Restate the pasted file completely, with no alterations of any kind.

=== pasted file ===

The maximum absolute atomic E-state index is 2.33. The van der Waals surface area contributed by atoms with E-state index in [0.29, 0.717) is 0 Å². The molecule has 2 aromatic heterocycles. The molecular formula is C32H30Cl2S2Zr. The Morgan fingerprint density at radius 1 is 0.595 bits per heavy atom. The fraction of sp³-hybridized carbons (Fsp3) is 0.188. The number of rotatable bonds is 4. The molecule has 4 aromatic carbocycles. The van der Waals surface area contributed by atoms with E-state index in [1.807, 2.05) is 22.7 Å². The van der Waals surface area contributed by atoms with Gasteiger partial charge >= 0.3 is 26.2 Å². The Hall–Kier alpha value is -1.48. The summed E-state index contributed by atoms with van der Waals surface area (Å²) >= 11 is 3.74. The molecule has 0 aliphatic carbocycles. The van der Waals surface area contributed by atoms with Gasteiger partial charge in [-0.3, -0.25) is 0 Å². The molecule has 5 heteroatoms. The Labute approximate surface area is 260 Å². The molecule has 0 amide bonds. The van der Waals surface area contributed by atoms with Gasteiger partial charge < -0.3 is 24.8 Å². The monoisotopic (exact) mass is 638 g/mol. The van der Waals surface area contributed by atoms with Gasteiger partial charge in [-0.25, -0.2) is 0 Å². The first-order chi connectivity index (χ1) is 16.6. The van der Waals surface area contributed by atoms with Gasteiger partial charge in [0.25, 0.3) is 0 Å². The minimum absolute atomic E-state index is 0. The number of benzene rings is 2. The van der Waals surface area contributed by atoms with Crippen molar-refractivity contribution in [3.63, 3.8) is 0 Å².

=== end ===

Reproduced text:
The maximum absolute atomic E-state index is 2.33. The van der Waals surface area contributed by atoms with E-state index in [0.29, 0.717) is 0 Å². The molecule has 2 aromatic heterocycles. The molecular formula is C32H30Cl2S2Zr. The Morgan fingerprint density at radius 1 is 0.595 bits per heavy atom. The fraction of sp³-hybridized carbons (Fsp3) is 0.188. The number of rotatable bonds is 4. The molecule has 4 aromatic carbocycles. The van der Waals surface area contributed by atoms with E-state index in [1.807, 2.05) is 22.7 Å². The van der Waals surface area contributed by atoms with Gasteiger partial charge >= 0.3 is 26.2 Å². The Hall–Kier alpha value is -1.48. The summed E-state index contributed by atoms with van der Waals surface area (Å²) >= 11 is 3.74. The molecule has 0 aliphatic carbocycles. The van der Waals surface area contributed by atoms with Gasteiger partial charge in [-0.3, -0.25) is 0 Å². The molecule has 5 heteroatoms. The Labute approximate surface area is 260 Å². The molecule has 0 amide bonds. The van der Waals surface area contributed by atoms with Gasteiger partial charge < -0.3 is 24.8 Å². The monoisotopic (exact) mass is 638 g/mol. The van der Waals surface area contributed by atoms with Gasteiger partial charge in [-0.25, -0.2) is 0 Å². The first-order chi connectivity index (χ1) is 16.6. The van der Waals surface area contributed by atoms with Gasteiger partial charge in [0.25, 0.3) is 0 Å². The minimum absolute atomic E-state index is 0. The number of benzene rings is 2. The van der Waals surface area contributed by atoms with Crippen molar-refractivity contribution in [3.63, 3.8) is 0 Å².